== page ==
Tuesday, March 9, 2010

Novel Unit, Testing Unlimited

We are now officially underway with our new novel, A Single Shard. Essentially, what we are doing is examining the Historical Fiction genre, using this particular book as a vehicle for this examination. In terms of garnering student interest, this book has proven to be difficult at times. Why? Because it is a story that takes place hundreds of years ago, in foreign country, and there are few, if any, tangible aspects of this book that the students are able to connect with. The challenge is to highlight the abstract, transcendant plot elements that any 11-12 year-old can identify with: growing up, responsibility, decision-making, loss, pride, etc. To help class gain a mental picture of the artwork featured in the book, I went on a little mission at the Art Institute of Chicago. It will be interesting to see where our class discussions take us.

Switching topics, this week at school gives us the latest round of MAP (Measures of Academic Progress) tests. The students take two tests, via computer, that are about 50-55 questions each: math and reading. On one hand, some decent insight gained into how well our kids are learning, and where I, as their teacher, can focus my learning. On the other hand, I lose two days of instruction, and beyond that, there are plenty of questions that arise about how relevant and accurate the scores are. For example, there have already been a few students this week whose math scores have been higher, even though they took less time as compared to the fall test, and who have put little to inconsistent effort innto their math course work all year. In the end, the positives outweigh the negatives, and the scores do offer another insight into my students' abilities; as well as give us educators the possibility to put students into the right classes for success and learning.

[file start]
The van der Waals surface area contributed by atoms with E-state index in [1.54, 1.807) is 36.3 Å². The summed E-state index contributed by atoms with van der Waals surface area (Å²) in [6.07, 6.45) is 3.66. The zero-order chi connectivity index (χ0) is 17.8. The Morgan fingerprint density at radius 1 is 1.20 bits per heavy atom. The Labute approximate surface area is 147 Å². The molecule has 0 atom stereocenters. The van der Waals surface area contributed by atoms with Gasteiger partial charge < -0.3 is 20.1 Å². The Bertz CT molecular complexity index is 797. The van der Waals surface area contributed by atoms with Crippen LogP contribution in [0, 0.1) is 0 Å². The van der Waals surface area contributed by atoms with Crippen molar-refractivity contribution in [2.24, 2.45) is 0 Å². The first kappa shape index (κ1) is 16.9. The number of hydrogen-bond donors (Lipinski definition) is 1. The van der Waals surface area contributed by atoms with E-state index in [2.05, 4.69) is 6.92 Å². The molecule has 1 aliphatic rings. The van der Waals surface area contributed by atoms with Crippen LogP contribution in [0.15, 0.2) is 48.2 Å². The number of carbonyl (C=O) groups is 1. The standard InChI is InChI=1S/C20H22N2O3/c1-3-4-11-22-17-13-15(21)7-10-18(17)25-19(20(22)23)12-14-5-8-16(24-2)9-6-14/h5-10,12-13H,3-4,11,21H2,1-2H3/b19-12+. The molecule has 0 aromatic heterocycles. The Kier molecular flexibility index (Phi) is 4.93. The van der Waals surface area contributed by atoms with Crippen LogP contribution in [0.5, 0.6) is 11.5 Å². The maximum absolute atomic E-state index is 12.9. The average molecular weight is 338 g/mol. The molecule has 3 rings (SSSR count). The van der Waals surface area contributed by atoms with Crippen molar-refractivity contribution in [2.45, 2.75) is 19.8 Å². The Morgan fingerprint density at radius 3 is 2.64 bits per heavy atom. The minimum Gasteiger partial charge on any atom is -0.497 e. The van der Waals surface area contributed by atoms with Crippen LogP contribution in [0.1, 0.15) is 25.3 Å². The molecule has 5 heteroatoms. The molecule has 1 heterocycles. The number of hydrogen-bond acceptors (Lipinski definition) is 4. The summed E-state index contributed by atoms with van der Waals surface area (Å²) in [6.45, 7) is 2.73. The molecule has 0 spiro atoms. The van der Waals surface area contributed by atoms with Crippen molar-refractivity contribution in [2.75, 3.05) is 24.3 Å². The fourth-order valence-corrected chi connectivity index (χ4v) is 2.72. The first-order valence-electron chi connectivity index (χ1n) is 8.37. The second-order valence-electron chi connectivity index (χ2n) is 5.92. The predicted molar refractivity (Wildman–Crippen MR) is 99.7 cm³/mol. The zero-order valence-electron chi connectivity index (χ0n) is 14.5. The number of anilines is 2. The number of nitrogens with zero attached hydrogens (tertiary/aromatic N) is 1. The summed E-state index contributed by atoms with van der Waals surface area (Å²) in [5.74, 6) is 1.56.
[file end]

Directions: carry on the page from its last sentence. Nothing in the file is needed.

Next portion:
Friday, March 5, 2010

Playing Catch-Up

Today has been a workshop day. At one of our sessions this morning, our principal talked a lot about poverty and the brain, citing works from Eric Jensen and others. There were many staggering facts brought up during this presentation, many of which I had heard before. Students who come into school having lived with chronic or severe stress - termed distress - have brains that are literally smaller than those of their peers, and in many cases have weakened, atrophied brain cells. Other writers, including Malcom Gladwell, have written about IQ and races, and what studies have shown are some of the effects of growing up in stressful, cognitively-poor environments.

As educators, we are left with two options of looking at this situation: a. this is a crisis, and b. this is an opening for opportunity. In truth, it is both. I don't think it can or should be underscored just how much this is a crisis facing our children, schools, and country. On the flip side, this definitely presents us with a chance to make some wrongs right, and help our students catch-up as best they can, so they may experience success.

No doubt this will take a ton of work, not to mention flexibility, encouragement, and tough love on our part. While this all can seem daunting, what are the alternatives?

Cultural Discovery - Art of Celedon

This coming week, we will be starting a new novel, "A Single Shard." This is the story of a young, homeless man who is trying to become the apprentice of a Master Celedon Artist.

The genre we are focusing on is Historical Fiction, with the setting as Korea, a hundreds of years ago. For some background on the art of Celedon pottery, click here.

Looking forward to more thoughts, both mine and the students', about this story as the next few weeks unfold.